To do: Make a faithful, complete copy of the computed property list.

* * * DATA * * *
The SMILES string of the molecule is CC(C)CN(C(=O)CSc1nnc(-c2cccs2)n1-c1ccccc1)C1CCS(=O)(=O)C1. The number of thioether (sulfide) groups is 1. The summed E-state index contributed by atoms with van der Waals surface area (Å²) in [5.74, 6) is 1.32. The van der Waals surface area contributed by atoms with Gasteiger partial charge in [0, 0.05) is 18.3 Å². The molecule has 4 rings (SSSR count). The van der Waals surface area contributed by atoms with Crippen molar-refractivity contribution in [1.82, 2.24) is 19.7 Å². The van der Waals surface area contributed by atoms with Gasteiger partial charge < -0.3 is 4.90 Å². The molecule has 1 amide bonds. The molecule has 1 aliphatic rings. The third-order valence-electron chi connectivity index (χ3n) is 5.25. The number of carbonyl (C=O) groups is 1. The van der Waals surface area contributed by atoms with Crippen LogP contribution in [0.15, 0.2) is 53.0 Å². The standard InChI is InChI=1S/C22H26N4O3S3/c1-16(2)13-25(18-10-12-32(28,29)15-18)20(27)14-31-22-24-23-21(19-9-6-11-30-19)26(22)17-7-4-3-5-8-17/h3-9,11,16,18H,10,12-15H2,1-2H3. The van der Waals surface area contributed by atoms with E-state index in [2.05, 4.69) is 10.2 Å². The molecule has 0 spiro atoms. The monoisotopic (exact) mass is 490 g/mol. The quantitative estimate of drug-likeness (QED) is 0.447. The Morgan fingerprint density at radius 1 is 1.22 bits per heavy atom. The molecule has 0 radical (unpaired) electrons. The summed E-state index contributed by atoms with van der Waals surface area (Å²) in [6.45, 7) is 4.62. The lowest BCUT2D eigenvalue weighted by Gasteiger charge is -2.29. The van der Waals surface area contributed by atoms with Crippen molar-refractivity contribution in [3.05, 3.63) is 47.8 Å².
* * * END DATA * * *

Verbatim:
The SMILES string of the molecule is CC(C)CN(C(=O)CSc1nnc(-c2cccs2)n1-c1ccccc1)C1CCS(=O)(=O)C1. The number of thioether (sulfide) groups is 1. The summed E-state index contributed by atoms with van der Waals surface area (Å²) in [5.74, 6) is 1.32. The van der Waals surface area contributed by atoms with Gasteiger partial charge in [0, 0.05) is 18.3 Å². The molecule has 4 rings (SSSR count). The van der Waals surface area contributed by atoms with Crippen molar-refractivity contribution in [1.82, 2.24) is 19.7 Å². The van der Waals surface area contributed by atoms with Gasteiger partial charge < -0.3 is 4.90 Å². The molecule has 1 amide bonds. The molecule has 1 aliphatic rings. The third-order valence-electron chi connectivity index (χ3n) is 5.25. The number of carbonyl (C=O) groups is 1. The van der Waals surface area contributed by atoms with Crippen LogP contribution in [0.15, 0.2) is 53.0 Å². The standard InChI is InChI=1S/C22H26N4O3S3/c1-16(2)13-25(18-10-12-32(28,29)15-18)20(27)14-31-22-24-23-21(19-9-6-11-30-19)26(22)17-7-4-3-5-8-17/h3-9,11,16,18H,10,12-15H2,1-2H3. The van der Waals surface area contributed by atoms with E-state index in [2.05, 4.69) is 10.2 Å². The molecule has 0 spiro atoms. The monoisotopic (exact) mass is 490 g/mol. The quantitative estimate of drug-likeness (QED) is 0.447. The Morgan fingerprint density at radius 1 is 1.22 bits per heavy atom. The molecule has 0 radical (unpaired) electrons. The summed E-state index contributed by atoms with van der Waals surface area (Å²) in [6.45, 7) is 4.62. The lowest BCUT2D eigenvalue weighted by Gasteiger charge is -2.29. The van der Waals surface area contributed by atoms with Crippen molar-refractivity contribution in [3.05, 3.63) is 47.8 Å².